Last week, we reported on U.S. President Biden’s executive order on trade equality, which mentioned the shipping industry and included directives for reform. However, the power of an executive order in the U.S. is largely limited by enforcement of existing laws, etc. The U.S. President cannot meaningfully change laws on their own, so meaningful reform from that executive order was limited.
Now, though, the U.S. Congress is stepping up with its own shipping reform overhaul law.
The Congressional bill, known as the Ocean Shipping Reform Act of 2021, allows the U.S. government to more heavily regulate ocean shipping and enforce new rules. It would regulate the shipping industry by increasing the power of the Federal Maritime Commission (FMC) and reduce the power of ocean carriers to set terms over what cargo is and is not shipped, among other reforms. Perhaps most importantly, it will limit and regulate the fees collected by ocean shippers in certain situations.
The bill comes in response to the COVID-19 pandemic and other unforeseen crises seen in recent years. For example, in enforcing regulation of shipping carrier fees, the bill says detention and demurrage fees can be prohibited “when obstacles to cargo retrieval or return of equipment are beyond the control of the invoiced or contracting party.” That measure is largely meant to limit the burden on those shipping goods through the ocean carriers after huge fee increases by the carriers over the past year.
The bill would amend the Shipping Act, originally passed in 1952 when container shipping was just beginning to revolutionize worldwide commerce, trade, and transportation of goods. The new bill that has been proposed makes it a lot harder for ocean carriers to refuse to ship a particular shipment for reasons deemed “unreasonable.” Of course, there would still be reasons an ocean carrier can refuse certain shipments, but the burden would be placed on the carrier to explain themselves and make a good case why certain goods cannot be shipped.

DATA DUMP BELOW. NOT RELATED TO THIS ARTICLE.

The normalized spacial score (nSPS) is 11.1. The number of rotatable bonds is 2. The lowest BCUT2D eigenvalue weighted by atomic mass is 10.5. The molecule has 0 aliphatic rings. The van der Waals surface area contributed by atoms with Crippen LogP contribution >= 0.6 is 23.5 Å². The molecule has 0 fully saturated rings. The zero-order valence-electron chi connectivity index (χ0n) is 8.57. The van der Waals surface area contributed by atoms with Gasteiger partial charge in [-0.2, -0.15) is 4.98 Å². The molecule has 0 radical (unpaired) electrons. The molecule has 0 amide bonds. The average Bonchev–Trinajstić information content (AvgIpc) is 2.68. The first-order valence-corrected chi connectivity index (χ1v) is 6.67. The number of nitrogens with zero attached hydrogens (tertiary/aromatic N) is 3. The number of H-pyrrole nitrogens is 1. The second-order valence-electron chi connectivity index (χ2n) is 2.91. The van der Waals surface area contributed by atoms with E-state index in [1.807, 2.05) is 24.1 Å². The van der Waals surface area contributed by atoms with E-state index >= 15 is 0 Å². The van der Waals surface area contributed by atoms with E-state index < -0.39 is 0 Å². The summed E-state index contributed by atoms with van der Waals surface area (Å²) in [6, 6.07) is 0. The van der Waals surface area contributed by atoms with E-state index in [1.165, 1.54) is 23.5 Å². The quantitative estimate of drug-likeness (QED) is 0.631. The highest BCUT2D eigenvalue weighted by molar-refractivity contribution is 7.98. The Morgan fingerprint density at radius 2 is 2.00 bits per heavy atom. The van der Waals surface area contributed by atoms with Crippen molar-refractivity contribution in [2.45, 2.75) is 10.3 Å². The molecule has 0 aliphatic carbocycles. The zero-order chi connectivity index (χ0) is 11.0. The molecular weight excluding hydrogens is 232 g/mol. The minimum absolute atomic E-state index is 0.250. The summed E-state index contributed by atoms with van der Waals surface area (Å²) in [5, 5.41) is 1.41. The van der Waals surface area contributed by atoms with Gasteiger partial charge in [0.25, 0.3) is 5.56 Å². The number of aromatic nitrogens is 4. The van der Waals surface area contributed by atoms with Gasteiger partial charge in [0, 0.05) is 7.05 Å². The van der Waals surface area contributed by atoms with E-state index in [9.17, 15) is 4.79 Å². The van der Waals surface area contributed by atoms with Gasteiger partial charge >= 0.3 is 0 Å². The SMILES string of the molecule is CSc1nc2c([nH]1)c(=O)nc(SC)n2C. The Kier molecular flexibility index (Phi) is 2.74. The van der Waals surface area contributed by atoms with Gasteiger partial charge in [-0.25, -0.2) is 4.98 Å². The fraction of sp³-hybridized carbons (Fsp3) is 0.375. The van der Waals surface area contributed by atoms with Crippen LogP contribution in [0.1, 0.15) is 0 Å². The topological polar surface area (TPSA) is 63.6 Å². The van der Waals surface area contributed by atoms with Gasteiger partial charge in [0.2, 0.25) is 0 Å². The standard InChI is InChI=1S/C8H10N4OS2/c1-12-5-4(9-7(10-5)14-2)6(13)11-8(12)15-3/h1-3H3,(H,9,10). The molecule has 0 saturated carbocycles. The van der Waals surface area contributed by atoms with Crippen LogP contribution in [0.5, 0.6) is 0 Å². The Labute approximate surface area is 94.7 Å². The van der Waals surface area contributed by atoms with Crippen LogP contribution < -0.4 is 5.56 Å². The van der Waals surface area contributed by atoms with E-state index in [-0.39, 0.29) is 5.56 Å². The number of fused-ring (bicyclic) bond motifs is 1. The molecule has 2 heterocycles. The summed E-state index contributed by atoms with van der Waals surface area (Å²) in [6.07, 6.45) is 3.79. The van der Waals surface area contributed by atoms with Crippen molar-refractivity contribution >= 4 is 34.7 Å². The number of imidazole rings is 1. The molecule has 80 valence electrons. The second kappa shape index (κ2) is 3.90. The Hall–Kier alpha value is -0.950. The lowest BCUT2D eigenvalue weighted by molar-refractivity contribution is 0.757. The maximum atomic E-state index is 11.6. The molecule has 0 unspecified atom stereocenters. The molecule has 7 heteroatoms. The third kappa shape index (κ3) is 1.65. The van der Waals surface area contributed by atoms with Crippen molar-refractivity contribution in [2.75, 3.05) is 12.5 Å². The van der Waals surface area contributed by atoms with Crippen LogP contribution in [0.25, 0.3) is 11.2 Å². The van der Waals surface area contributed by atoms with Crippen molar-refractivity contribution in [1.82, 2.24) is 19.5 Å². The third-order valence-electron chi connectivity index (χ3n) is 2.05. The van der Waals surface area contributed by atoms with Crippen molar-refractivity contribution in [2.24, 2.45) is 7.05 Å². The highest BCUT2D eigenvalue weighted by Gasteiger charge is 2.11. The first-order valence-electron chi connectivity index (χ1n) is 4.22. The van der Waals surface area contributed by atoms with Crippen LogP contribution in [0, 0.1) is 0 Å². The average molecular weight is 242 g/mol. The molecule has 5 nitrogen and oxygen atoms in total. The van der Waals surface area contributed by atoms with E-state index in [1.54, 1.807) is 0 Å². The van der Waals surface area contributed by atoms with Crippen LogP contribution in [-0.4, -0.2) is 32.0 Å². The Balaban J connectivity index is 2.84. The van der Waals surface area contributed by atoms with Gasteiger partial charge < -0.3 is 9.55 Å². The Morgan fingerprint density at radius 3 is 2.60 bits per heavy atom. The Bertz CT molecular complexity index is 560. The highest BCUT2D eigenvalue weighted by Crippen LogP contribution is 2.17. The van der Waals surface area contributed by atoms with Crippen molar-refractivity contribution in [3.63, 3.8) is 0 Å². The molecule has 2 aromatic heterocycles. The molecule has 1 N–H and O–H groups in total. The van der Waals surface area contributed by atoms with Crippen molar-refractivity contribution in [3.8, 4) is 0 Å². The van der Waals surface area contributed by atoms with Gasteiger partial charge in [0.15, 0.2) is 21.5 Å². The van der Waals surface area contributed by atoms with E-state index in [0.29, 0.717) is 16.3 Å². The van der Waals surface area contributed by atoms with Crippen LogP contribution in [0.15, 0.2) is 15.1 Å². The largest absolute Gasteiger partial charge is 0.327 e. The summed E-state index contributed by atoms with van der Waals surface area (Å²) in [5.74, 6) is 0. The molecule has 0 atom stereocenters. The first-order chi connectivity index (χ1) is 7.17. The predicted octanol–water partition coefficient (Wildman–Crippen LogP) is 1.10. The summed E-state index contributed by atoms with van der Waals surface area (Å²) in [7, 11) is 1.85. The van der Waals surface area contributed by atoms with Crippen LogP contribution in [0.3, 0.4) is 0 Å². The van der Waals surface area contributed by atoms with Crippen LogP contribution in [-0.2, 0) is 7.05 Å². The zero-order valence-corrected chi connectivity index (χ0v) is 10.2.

The passage of the new reform bill is not a sure thing in a divided country and Congress, though.
Although Democrats control the White House, the House of Representatives, and the Senate, the majority party’s Senate majority control is razor-thin, with Vice President Kamala Harris casting the tie-breaking vote when only 50 senators are voting yes on a particular piece of legislation. In the House, the margin is slightly larger but still without room for much error or defections from the majority party. With this in mind, it’s possible that one Democratic Senator can derail the entire bill (it can be passed with 50 votes if placed inside a budgetary bill using a process called reconciliation, with no defections) or multiple Republican senators can refuse to support it by undertaking a filibuster if it is not placed inside this year’s budget legislation.
In addition to its allies in the Congress, the shipping reform bill is also supported by agricultural lobbyists and others who want to see more control over skyrocketing rates and an ocean shipping industry that many critics see as excessively overcharging shippers around the world. The bill is likely to be introduced within the next 2-3 weeks in the House, where it must pass before going to the Senate.
In the meantime, the FMC was already undertaking investigations of ocean carriers for excessive detention and demurrage charges, a story we reported on over the past year. President Biden just turned the spotlight back on the issue, and now the pressure is on the Congress to codify these new regulatory pressures into law. We will continue to keep our readers posted on the developments relating to this new – and potentially game-changing – bill.